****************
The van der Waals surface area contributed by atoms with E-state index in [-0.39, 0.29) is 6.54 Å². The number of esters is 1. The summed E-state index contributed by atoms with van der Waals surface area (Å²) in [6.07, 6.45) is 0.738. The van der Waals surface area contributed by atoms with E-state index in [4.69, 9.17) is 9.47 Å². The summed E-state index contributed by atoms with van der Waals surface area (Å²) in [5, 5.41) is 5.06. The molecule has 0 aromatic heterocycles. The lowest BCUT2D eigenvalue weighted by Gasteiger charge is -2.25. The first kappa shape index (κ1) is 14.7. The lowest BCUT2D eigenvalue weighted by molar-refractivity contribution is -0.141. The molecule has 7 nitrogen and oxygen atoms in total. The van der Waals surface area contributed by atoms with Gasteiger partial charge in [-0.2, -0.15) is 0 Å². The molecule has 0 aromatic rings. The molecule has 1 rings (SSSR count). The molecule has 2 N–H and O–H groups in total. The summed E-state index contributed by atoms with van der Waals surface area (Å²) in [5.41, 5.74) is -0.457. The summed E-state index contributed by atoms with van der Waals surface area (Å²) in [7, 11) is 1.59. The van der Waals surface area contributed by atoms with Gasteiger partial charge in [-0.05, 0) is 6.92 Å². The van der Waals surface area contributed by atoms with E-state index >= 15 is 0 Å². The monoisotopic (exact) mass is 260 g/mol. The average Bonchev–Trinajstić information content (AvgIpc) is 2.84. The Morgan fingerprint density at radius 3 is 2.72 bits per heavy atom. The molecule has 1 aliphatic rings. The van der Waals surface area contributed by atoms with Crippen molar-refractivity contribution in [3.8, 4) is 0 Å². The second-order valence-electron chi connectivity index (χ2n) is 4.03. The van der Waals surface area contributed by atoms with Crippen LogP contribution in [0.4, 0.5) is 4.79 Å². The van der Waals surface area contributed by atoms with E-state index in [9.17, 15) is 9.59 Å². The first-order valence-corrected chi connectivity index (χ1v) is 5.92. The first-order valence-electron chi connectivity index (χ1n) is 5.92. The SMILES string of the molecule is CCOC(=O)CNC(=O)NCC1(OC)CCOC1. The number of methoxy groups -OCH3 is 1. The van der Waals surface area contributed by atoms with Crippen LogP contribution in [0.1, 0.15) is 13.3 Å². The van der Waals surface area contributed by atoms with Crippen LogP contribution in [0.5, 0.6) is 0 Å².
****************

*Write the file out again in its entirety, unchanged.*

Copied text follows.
The van der Waals surface area contributed by atoms with E-state index in [-0.39, 0.29) is 6.54 Å². The number of esters is 1. The summed E-state index contributed by atoms with van der Waals surface area (Å²) in [6.07, 6.45) is 0.738. The van der Waals surface area contributed by atoms with E-state index in [4.69, 9.17) is 9.47 Å². The summed E-state index contributed by atoms with van der Waals surface area (Å²) in [5, 5.41) is 5.06. The molecule has 0 aromatic heterocycles. The lowest BCUT2D eigenvalue weighted by Gasteiger charge is -2.25. The first kappa shape index (κ1) is 14.7. The lowest BCUT2D eigenvalue weighted by molar-refractivity contribution is -0.141. The molecule has 7 nitrogen and oxygen atoms in total. The van der Waals surface area contributed by atoms with Gasteiger partial charge in [-0.2, -0.15) is 0 Å². The molecule has 0 aromatic rings. The molecule has 1 rings (SSSR count). The molecule has 2 N–H and O–H groups in total. The summed E-state index contributed by atoms with van der Waals surface area (Å²) in [5.41, 5.74) is -0.457. The summed E-state index contributed by atoms with van der Waals surface area (Å²) in [7, 11) is 1.59. The van der Waals surface area contributed by atoms with Gasteiger partial charge in [-0.05, 0) is 6.92 Å². The van der Waals surface area contributed by atoms with E-state index >= 15 is 0 Å². The monoisotopic (exact) mass is 260 g/mol. The average Bonchev–Trinajstić information content (AvgIpc) is 2.84. The Morgan fingerprint density at radius 3 is 2.72 bits per heavy atom. The molecule has 1 aliphatic rings. The van der Waals surface area contributed by atoms with Crippen molar-refractivity contribution in [3.8, 4) is 0 Å². The second-order valence-electron chi connectivity index (χ2n) is 4.03. The van der Waals surface area contributed by atoms with Crippen LogP contribution in [0.4, 0.5) is 4.79 Å². The van der Waals surface area contributed by atoms with E-state index in [9.17, 15) is 9.59 Å². The first-order valence-corrected chi connectivity index (χ1v) is 5.92. The first-order valence-electron chi connectivity index (χ1n) is 5.92. The SMILES string of the molecule is CCOC(=O)CNC(=O)NCC1(OC)CCOC1. The number of methoxy groups -OCH3 is 1. The van der Waals surface area contributed by atoms with Crippen LogP contribution in [0.1, 0.15) is 13.3 Å². The van der Waals surface area contributed by atoms with Crippen LogP contribution in [0.5, 0.6) is 0 Å².